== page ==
Transgender youth re-emerge as Utah state chamber focal point

SALT LAKE CITY (AP) — Utah lawmakers wasted no time this week returning to an issue that has become a hot topic in the GOP-led state chambers: trying to limit the medical options that doctors can provide to transgender youth.

On the second day of the legislative session, a committee began considering a policy that would prevent minors from receiving gender-affirming medical care, including surgery or puberty blockers. They also began considering a proposal to require schools to notify parents when children want to change the pronouns they go by, and another that would limit when transgender people under the age of 18 can change the sex listed on their birth certificates. .

Each measure advanced through committee in a 5-2 party-line vote.

The proposals reflect how legislators in red states continue to make gender, sexuality and youth issues central to their legislative agenda. As LGBTQ Americans become increasingly visible in popular culture, some social conservatives have mobilized around issues like which bathrooms transgender children can use, which sports teams they can play on, and the health care that transgender children can use. your doctors can prescribe.

This year, 11 states have filed bills that would enact restrictions on doctors prescribing puberty blockers, hormones or surgery for transgender children and teens, regardless of what their parents want. Republicans on Tuesday introduced a transgender health care bill in South Dakota, where a supportive lawmaker called puberty a “natural cure” for gender dysphoria.

State Sen. Mike Kennedy, a Republican family doctor who is sponsoring the Utah proposal, said it did not make sense that gender and youth-related health care policy, which is sometimes reversible and other times irreversible, was not subject to to government supervision.

He acknowledged that the issue was emotional for families of transgender youth, but said it was the government’s responsibility to address issues of child consent and development.

“Caring for our children does not mean riding the latest radical wave,” he said. “We must ask ourselves questions: Does the child understand the long-term ramifications of his decision?”

“We cannot allow social policy to trump science,” she added, advocating for more research on gender dysphoria and noting how medical fields in countries like Finland and Sweden have tightened regulations governing the healthcare of transgender youth. .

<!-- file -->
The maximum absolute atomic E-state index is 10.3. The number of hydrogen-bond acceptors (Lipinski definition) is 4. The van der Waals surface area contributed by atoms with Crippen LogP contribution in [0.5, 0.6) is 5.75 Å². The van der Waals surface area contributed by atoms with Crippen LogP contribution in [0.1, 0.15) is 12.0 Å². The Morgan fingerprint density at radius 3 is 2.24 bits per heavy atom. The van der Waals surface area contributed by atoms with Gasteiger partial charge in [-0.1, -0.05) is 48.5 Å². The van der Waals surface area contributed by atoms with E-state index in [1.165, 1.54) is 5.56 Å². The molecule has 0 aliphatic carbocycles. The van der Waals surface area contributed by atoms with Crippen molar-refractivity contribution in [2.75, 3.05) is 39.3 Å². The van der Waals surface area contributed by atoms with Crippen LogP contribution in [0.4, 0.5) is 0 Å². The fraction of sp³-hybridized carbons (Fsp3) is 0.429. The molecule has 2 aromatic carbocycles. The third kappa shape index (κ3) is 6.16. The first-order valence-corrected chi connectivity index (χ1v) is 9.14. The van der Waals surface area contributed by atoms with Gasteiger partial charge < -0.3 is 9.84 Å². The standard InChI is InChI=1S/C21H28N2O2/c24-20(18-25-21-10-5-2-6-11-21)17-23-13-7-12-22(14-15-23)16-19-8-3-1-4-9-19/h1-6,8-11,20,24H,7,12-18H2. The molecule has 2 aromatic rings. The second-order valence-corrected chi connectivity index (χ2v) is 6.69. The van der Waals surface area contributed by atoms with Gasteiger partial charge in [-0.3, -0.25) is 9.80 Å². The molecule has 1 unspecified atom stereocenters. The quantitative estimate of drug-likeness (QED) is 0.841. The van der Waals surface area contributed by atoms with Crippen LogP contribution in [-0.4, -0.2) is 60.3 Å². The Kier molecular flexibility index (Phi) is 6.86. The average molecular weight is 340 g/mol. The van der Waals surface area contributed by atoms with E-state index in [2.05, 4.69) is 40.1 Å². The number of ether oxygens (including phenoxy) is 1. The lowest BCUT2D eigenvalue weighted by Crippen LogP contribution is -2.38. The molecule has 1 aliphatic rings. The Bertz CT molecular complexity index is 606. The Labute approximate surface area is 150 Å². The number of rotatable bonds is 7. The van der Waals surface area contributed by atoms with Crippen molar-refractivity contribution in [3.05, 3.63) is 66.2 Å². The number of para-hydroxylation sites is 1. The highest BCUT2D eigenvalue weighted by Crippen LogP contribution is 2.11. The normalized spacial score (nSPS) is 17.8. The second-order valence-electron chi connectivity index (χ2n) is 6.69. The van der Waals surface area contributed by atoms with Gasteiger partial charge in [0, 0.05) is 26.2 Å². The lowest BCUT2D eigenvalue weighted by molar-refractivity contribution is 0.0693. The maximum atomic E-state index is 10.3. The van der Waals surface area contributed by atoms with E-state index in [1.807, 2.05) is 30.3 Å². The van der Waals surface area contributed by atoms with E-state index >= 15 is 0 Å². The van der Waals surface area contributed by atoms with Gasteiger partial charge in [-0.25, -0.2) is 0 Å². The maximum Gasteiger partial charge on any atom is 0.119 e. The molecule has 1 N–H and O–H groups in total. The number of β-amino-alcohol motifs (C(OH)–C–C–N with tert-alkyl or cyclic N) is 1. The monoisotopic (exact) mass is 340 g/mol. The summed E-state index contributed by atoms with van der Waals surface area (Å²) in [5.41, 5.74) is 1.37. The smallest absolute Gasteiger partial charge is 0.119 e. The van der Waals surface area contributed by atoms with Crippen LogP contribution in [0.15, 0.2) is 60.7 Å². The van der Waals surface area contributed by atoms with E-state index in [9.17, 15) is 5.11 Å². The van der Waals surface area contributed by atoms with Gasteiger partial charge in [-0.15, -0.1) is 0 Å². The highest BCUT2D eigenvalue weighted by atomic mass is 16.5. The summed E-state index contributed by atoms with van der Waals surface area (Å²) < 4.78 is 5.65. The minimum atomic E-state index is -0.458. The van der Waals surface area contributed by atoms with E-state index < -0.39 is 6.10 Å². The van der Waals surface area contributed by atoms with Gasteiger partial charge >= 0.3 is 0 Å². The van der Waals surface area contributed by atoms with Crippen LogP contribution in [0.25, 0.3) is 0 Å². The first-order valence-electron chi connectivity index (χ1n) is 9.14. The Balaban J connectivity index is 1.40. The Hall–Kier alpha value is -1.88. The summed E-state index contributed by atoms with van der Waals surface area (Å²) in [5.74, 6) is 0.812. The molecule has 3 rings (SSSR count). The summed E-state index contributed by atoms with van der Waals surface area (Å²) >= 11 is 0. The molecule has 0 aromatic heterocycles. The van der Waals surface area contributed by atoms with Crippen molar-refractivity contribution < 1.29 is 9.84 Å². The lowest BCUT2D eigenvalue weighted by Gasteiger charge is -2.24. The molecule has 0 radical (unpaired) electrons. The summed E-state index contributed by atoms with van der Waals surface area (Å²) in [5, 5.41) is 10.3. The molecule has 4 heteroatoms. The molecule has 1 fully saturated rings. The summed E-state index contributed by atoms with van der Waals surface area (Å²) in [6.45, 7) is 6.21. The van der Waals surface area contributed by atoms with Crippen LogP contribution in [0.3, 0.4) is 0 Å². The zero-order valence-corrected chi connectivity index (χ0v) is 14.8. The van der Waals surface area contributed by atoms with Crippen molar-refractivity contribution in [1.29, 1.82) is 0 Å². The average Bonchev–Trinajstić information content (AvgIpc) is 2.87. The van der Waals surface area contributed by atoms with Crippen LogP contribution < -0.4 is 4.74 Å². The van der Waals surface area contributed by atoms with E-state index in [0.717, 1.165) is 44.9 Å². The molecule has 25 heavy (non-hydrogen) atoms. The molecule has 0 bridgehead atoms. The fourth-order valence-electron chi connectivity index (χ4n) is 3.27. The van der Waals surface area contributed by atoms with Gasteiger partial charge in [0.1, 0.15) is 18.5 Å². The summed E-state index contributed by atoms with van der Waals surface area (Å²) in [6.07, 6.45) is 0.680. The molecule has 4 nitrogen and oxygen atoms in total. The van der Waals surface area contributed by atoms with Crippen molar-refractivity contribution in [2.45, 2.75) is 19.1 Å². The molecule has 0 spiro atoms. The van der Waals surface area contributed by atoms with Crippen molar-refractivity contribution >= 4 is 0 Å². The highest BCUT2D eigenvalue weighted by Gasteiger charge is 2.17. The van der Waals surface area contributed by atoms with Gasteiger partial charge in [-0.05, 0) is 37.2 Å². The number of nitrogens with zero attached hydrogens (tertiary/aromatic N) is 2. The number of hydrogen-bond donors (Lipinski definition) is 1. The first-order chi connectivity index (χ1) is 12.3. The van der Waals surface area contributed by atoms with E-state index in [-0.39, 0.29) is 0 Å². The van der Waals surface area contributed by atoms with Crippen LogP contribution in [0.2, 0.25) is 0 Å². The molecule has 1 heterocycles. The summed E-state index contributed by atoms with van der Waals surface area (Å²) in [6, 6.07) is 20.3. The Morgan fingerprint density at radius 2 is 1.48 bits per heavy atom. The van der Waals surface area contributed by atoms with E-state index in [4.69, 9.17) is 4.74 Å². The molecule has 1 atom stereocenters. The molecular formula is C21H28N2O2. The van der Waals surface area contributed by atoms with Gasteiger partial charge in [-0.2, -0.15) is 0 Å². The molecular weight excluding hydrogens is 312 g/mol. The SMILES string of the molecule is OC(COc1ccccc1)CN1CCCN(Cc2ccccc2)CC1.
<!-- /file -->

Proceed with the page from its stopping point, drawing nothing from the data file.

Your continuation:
Questions about transgender youth and their health care dovetail with another growing Republican priority: parental rights. Jeri Brummett, a transgender woman and member of the Salt Lake County Republican Party, called the proposal excessive government intervention in individual medical decisions.

The bill, he said, “is intended to protect transgender minors from their doctors and parents, but its real effect is to place this Legislature and our state government between parents, their children and their doctors.”

Greg Walker, a Utah father whose daughter identified as transgender “for as long as she could talk,” said it was disheartening to see the health care decisions her family and doctors had made politicized.

At each juncture, before she started on puberty blockers or estrogen, for example, the Walkers and their doctors deliberated carefully, relying on experts like the American Academy of Pediatrics to understand “the risks of doing it and not doing it.”

Walker said he was particularly concerned about the disproportionately high suicide rates among transgender youth and the potential harm that could result from going without treatment.

“As a parent, my first priority is to take care of my son and make sure my son is safe,” Walker said.

In Utah, where most residents and politicians are members of the Church of Jesus Christ of Latter-day Saints, lawmakers have for years focused largely on social issues, including pornography and alcohol. Last year, the Republican-led Legislature enacted a ban on transgender children in women’s sports. It was later challenged in court and put on hiatus. While the case is being reviewed, a commission of experts makes eligibility decisions for transgender youth.

One concern that came up during discussions about eligibility decisions was the use of birth certificates to verify the gender of athletes because transgender people routinely request to change them. The Utah Supreme Court affirmed its right to make the changes two years ago.

State Sen. Dan McCay, a Republican who led the charge for last year’s youth sports ban, said limiting the changes would help Utah enforce its youth sports policy and only affect minors. Opponents who testified at the hearing said the changes to identification documents were an individual liberty issue and deeply emotional for transgender people who don’t want to come out on a daily basis.

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